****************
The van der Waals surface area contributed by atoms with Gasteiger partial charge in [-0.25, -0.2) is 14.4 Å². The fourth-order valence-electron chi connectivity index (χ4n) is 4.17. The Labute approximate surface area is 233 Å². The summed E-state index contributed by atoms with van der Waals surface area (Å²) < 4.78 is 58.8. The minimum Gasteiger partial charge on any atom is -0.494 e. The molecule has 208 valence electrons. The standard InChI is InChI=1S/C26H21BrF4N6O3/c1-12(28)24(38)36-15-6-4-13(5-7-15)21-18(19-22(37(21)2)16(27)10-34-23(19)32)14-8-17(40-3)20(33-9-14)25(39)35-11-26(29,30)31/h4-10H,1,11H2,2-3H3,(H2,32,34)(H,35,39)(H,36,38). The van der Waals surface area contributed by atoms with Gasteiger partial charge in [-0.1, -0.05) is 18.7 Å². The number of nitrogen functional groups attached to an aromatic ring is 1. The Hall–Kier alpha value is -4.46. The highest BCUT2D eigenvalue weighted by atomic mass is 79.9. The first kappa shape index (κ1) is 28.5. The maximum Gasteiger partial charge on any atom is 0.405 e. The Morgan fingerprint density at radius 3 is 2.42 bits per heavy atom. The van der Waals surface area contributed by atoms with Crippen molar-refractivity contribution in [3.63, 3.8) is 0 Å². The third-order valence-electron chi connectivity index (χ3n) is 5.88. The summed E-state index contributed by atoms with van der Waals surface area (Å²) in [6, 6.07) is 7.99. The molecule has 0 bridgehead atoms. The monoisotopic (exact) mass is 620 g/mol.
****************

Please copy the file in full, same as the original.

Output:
The van der Waals surface area contributed by atoms with Gasteiger partial charge in [-0.25, -0.2) is 14.4 Å². The fourth-order valence-electron chi connectivity index (χ4n) is 4.17. The Labute approximate surface area is 233 Å². The summed E-state index contributed by atoms with van der Waals surface area (Å²) < 4.78 is 58.8. The minimum Gasteiger partial charge on any atom is -0.494 e. The molecule has 208 valence electrons. The standard InChI is InChI=1S/C26H21BrF4N6O3/c1-12(28)24(38)36-15-6-4-13(5-7-15)21-18(19-22(37(21)2)16(27)10-34-23(19)32)14-8-17(40-3)20(33-9-14)25(39)35-11-26(29,30)31/h4-10H,1,11H2,2-3H3,(H2,32,34)(H,35,39)(H,36,38). The van der Waals surface area contributed by atoms with Gasteiger partial charge in [-0.1, -0.05) is 18.7 Å². The number of nitrogen functional groups attached to an aromatic ring is 1. The Hall–Kier alpha value is -4.46. The highest BCUT2D eigenvalue weighted by atomic mass is 79.9. The first kappa shape index (κ1) is 28.5. The maximum Gasteiger partial charge on any atom is 0.405 e. The Morgan fingerprint density at radius 3 is 2.42 bits per heavy atom. The van der Waals surface area contributed by atoms with Crippen molar-refractivity contribution in [3.63, 3.8) is 0 Å². The third-order valence-electron chi connectivity index (χ3n) is 5.88. The summed E-state index contributed by atoms with van der Waals surface area (Å²) in [6, 6.07) is 7.99. The molecule has 0 bridgehead atoms. The monoisotopic (exact) mass is 620 g/mol.